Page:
How To Deal With The Ups & Downs of Golf Practice & Play

This article is the result of a question we had from one of our users. We have a great range of golfers using Break X Golf (beginners to pros and everyone in between) and many are making great progress. However, the road to better golf is bumpy and can be a lonely path. So I’ve put together this article to help share what this journey looks like when a golfer is on a great trajectory towards better golf. I hope you find it useful.

Here is the original question we had from a user:

How would you recommend I (and other users) relate to their results on a weekly basis? When playing skills games, I sometimes find myself getting too focused on the results. I imagine you would encourage me to reframe it and focus more on process and let the results be what they are with the idea that they will trend towards improvement over time.”

This fine golfer has a great question, and has actually answered their own question very well too. But to help you picture what great practice and play looks like let’s look at an example player using Break X Golf.

We’ll cover their on course trends, practice trends and then summarise this article with how to deal with your own playing and practice trends.

Elite golf performance – playing stats

Below is a graphic of every competition from this professional golfer over the past 18 months. This golfer has made incredible progress, improving by 1.5 to 2 shots on average over that time period. This is a serious jump at a professional level (over a 4 round tournament that equates to a 6 to 8 shot average improvement).

Based on his playing stats, and scoring, he is now good enough to compete on the PGA Tour – he now just needs to complete the incredibly tough task of making it onto Tour via Q School or the Korn Ferry Tour.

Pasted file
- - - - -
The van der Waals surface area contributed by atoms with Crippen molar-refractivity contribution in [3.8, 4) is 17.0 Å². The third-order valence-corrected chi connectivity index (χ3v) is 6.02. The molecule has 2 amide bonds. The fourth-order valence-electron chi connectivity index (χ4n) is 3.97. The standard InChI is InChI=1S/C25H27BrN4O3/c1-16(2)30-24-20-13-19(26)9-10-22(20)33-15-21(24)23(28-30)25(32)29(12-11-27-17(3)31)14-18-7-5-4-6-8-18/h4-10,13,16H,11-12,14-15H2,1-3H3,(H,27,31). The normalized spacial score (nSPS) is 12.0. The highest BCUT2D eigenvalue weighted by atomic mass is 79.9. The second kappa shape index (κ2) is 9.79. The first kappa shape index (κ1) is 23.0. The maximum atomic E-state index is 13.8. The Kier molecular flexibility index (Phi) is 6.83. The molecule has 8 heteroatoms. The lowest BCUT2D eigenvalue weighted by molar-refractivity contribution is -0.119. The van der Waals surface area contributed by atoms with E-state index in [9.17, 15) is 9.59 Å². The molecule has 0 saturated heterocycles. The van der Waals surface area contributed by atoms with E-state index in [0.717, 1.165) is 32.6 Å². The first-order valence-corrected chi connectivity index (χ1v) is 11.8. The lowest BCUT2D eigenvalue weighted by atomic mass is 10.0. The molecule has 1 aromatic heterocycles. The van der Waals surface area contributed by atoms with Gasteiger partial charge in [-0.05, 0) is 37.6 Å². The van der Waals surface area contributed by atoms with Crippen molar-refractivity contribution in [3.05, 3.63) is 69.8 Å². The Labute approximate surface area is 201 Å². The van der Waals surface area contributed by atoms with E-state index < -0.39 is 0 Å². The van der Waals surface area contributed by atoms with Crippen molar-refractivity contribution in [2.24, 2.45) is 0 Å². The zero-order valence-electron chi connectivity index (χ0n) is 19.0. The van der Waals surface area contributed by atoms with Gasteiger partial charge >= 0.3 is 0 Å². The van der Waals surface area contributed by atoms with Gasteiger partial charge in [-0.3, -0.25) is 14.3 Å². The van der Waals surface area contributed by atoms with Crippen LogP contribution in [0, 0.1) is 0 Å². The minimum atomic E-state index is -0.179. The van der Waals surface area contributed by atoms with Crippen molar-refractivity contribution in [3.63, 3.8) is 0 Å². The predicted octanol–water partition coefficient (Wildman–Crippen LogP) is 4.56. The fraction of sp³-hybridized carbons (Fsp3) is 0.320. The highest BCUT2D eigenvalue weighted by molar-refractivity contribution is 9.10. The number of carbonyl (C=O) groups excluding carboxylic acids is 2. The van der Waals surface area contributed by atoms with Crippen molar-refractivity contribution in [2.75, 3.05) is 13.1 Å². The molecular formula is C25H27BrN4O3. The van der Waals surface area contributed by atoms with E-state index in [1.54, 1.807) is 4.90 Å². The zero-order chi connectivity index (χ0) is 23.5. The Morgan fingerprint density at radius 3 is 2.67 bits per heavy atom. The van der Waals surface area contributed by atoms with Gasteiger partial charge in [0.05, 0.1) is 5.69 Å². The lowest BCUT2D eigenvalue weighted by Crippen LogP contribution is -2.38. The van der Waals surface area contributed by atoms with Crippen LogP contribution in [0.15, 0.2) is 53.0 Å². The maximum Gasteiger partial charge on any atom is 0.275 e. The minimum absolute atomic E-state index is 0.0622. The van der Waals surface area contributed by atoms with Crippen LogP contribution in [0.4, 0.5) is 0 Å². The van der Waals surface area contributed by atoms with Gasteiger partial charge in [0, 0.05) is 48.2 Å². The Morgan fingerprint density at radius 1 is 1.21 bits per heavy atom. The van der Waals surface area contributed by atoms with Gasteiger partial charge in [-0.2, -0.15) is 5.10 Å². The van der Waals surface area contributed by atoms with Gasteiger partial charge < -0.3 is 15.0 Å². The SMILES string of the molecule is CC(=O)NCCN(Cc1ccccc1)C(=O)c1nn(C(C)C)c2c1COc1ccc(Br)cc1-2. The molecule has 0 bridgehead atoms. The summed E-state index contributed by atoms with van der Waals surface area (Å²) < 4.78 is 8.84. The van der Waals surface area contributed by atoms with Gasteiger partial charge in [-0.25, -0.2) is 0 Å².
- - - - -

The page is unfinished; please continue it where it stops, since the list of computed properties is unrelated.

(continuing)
A charting showing scoring average to par over an 18-month period.

We are talking one of the most elite and consistent performers on the planet, but look at the variance in his scores over time above. At one point he shoots -2, -5 and follows this with a round of +10. We all know golf can be frustrating and one of the reasons is just this – the variance between good and bad days is greater than any other sport in the world.

The take away message is that even when you become an elite golfer, you will never reach the level of consistency many golfers wish to achieve. Keep trying to shoot low scores, do your best to manage your golf on days where it feels like your golf game has left you and give yourself credit when your scores are trending in the right direction over time.

How does Break X Golf help with this challenge?

The pro in question says the following:

“One of the things I love about Break X Golf is that it stops me making emotional decisions about what to practice. I have a plan to follow each week and try to stick to that for 4 weeks before I re-enter my stats and re-assess where I need to focus.”

Practice stats variability

Over the last three events (12 rounds of golf) this golfer is gaining 0.08 shots on the PGA Tour average. He is driving better than the average player on tour, averaging over 61% of shots in play with a driving distance of 293 yards.